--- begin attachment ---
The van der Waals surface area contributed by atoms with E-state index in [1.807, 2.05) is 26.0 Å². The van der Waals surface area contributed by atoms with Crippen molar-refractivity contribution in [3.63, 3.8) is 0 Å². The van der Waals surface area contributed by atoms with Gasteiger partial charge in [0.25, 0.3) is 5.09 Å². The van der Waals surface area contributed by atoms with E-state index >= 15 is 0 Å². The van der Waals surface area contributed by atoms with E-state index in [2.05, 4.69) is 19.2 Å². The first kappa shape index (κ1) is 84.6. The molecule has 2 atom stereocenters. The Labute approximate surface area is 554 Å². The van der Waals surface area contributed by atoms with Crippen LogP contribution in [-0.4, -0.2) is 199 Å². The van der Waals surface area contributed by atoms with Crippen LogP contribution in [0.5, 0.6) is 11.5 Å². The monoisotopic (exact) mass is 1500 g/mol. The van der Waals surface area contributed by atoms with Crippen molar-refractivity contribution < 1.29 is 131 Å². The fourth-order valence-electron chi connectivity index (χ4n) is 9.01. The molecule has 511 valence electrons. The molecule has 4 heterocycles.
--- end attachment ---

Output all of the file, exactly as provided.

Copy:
The van der Waals surface area contributed by atoms with E-state index in [1.807, 2.05) is 26.0 Å². The van der Waals surface area contributed by atoms with Crippen molar-refractivity contribution in [3.63, 3.8) is 0 Å². The van der Waals surface area contributed by atoms with Gasteiger partial charge in [0.25, 0.3) is 5.09 Å². The van der Waals surface area contributed by atoms with E-state index >= 15 is 0 Å². The van der Waals surface area contributed by atoms with E-state index in [2.05, 4.69) is 19.2 Å². The first kappa shape index (κ1) is 84.6. The molecule has 2 atom stereocenters. The Labute approximate surface area is 554 Å². The van der Waals surface area contributed by atoms with Crippen LogP contribution in [-0.4, -0.2) is 199 Å². The van der Waals surface area contributed by atoms with Crippen LogP contribution in [0.5, 0.6) is 11.5 Å². The monoisotopic (exact) mass is 1500 g/mol. The van der Waals surface area contributed by atoms with Crippen molar-refractivity contribution < 1.29 is 131 Å². The fourth-order valence-electron chi connectivity index (χ4n) is 9.01. The molecule has 511 valence electrons. The molecule has 4 heterocycles.